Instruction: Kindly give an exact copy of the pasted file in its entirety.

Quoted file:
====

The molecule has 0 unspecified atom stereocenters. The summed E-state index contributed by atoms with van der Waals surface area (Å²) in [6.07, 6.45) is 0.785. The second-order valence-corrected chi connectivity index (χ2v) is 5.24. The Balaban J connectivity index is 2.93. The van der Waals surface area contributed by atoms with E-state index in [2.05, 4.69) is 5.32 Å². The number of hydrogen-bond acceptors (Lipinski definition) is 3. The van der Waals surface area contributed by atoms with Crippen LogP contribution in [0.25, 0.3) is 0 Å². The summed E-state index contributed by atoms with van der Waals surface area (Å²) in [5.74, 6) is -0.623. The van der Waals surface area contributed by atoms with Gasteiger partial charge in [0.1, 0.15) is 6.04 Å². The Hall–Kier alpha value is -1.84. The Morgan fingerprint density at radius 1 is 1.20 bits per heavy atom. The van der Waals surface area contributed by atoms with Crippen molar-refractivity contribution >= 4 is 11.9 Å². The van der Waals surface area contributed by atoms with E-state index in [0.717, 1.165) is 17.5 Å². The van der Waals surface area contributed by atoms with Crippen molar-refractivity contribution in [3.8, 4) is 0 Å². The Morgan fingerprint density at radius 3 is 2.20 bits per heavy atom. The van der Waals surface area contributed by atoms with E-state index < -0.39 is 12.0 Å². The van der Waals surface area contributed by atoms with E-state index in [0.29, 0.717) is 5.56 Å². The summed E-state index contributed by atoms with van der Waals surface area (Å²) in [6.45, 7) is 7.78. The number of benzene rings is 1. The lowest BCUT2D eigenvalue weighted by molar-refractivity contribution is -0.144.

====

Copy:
The molecule has 0 unspecified atom stereocenters. The summed E-state index contributed by atoms with van der Waals surface area (Å²) in [6.07, 6.45) is 0.785. The second-order valence-corrected chi connectivity index (χ2v) is 5.24. The Balaban J connectivity index is 2.93. The van der Waals surface area contributed by atoms with E-state index in [2.05, 4.69) is 5.32 Å². The number of hydrogen-bond acceptors (Lipinski definition) is 3. The van der Waals surface area contributed by atoms with Crippen LogP contribution in [0.25, 0.3) is 0 Å². The summed E-state index contributed by atoms with van der Waals surface area (Å²) in [5.74, 6) is -0.623. The van der Waals surface area contributed by atoms with Gasteiger partial charge in [0.1, 0.15) is 6.04 Å². The Hall–Kier alpha value is -1.84. The Morgan fingerprint density at radius 1 is 1.20 bits per heavy atom. The van der Waals surface area contributed by atoms with Crippen molar-refractivity contribution >= 4 is 11.9 Å². The van der Waals surface area contributed by atoms with E-state index in [0.717, 1.165) is 17.5 Å². The van der Waals surface area contributed by atoms with Crippen molar-refractivity contribution in [3.8, 4) is 0 Å². The Morgan fingerprint density at radius 3 is 2.20 bits per heavy atom. The van der Waals surface area contributed by atoms with E-state index < -0.39 is 12.0 Å². The van der Waals surface area contributed by atoms with E-state index in [0.29, 0.717) is 5.56 Å². The summed E-state index contributed by atoms with van der Waals surface area (Å²) in [6.45, 7) is 7.78. The number of benzene rings is 1. The lowest BCUT2D eigenvalue weighted by molar-refractivity contribution is -0.144.